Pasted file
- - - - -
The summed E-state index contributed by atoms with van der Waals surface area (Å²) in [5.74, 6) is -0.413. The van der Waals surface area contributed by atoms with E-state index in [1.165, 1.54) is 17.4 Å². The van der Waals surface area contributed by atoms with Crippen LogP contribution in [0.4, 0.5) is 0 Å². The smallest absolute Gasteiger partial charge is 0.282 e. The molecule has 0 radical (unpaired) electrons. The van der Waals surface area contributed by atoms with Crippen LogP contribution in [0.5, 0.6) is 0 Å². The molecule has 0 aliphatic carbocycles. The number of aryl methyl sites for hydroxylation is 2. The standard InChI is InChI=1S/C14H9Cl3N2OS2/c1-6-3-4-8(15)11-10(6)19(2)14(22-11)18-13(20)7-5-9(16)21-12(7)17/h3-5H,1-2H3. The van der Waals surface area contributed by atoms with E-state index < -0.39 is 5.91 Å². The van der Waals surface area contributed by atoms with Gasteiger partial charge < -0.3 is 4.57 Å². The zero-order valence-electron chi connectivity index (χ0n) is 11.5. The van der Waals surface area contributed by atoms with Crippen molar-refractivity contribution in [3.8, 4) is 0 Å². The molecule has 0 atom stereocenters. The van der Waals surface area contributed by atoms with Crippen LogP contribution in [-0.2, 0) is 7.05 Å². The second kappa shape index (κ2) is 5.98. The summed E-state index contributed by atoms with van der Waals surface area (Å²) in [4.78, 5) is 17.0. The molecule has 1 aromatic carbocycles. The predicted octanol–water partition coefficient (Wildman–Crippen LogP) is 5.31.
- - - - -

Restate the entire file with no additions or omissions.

The summed E-state index contributed by atoms with van der Waals surface area (Å²) in [5.74, 6) is -0.413. The van der Waals surface area contributed by atoms with E-state index in [1.165, 1.54) is 17.4 Å². The van der Waals surface area contributed by atoms with Crippen LogP contribution in [0.4, 0.5) is 0 Å². The smallest absolute Gasteiger partial charge is 0.282 e. The molecule has 0 radical (unpaired) electrons. The van der Waals surface area contributed by atoms with Crippen LogP contribution in [0.5, 0.6) is 0 Å². The molecule has 0 aliphatic carbocycles. The number of aryl methyl sites for hydroxylation is 2. The standard InChI is InChI=1S/C14H9Cl3N2OS2/c1-6-3-4-8(15)11-10(6)19(2)14(22-11)18-13(20)7-5-9(16)21-12(7)17/h3-5H,1-2H3. The van der Waals surface area contributed by atoms with E-state index < -0.39 is 5.91 Å². The van der Waals surface area contributed by atoms with Gasteiger partial charge < -0.3 is 4.57 Å². The zero-order valence-electron chi connectivity index (χ0n) is 11.5. The van der Waals surface area contributed by atoms with Crippen molar-refractivity contribution in [3.8, 4) is 0 Å². The molecule has 0 atom stereocenters. The van der Waals surface area contributed by atoms with Crippen LogP contribution in [-0.2, 0) is 7.05 Å². The second kappa shape index (κ2) is 5.98. The summed E-state index contributed by atoms with van der Waals surface area (Å²) in [4.78, 5) is 17.0. The molecule has 1 aromatic carbocycles. The predicted octanol–water partition coefficient (Wildman–Crippen LogP) is 5.31.